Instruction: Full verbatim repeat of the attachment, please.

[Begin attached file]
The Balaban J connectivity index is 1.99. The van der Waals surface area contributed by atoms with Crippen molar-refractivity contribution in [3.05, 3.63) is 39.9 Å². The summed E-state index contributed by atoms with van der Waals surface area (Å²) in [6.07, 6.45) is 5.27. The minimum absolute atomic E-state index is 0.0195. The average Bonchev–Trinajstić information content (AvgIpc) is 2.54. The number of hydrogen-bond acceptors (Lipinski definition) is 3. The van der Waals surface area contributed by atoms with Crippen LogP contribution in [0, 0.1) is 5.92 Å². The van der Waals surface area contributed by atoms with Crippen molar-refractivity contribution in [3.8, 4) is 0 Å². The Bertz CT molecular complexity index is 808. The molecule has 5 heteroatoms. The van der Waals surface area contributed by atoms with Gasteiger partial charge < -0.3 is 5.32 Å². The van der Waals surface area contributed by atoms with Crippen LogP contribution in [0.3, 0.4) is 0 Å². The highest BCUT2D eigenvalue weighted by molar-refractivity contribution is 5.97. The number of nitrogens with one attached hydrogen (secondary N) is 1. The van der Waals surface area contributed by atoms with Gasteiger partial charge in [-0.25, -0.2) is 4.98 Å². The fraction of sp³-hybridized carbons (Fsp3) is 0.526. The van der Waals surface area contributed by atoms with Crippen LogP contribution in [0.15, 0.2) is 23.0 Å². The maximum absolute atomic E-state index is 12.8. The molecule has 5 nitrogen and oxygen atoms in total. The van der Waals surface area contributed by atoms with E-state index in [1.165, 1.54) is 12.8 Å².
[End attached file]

The Balaban J connectivity index is 1.99. The van der Waals surface area contributed by atoms with Crippen molar-refractivity contribution in [3.05, 3.63) is 39.9 Å². The summed E-state index contributed by atoms with van der Waals surface area (Å²) in [6.07, 6.45) is 5.27. The minimum absolute atomic E-state index is 0.0195. The average Bonchev–Trinajstić information content (AvgIpc) is 2.54. The number of hydrogen-bond acceptors (Lipinski definition) is 3. The van der Waals surface area contributed by atoms with Crippen LogP contribution in [0, 0.1) is 5.92 Å². The van der Waals surface area contributed by atoms with Crippen molar-refractivity contribution in [3.8, 4) is 0 Å². The Bertz CT molecular complexity index is 808. The molecule has 5 heteroatoms. The van der Waals surface area contributed by atoms with Gasteiger partial charge < -0.3 is 5.32 Å². The van der Waals surface area contributed by atoms with Crippen LogP contribution in [0.3, 0.4) is 0 Å². The highest BCUT2D eigenvalue weighted by molar-refractivity contribution is 5.97. The number of nitrogens with one attached hydrogen (secondary N) is 1. The van der Waals surface area contributed by atoms with Gasteiger partial charge in [-0.25, -0.2) is 4.98 Å². The fraction of sp³-hybridized carbons (Fsp3) is 0.526. The van der Waals surface area contributed by atoms with Crippen LogP contribution in [0.15, 0.2) is 23.0 Å². The maximum absolute atomic E-state index is 12.8. The molecule has 5 nitrogen and oxygen atoms in total. The van der Waals surface area contributed by atoms with E-state index in [1.165, 1.54) is 12.8 Å².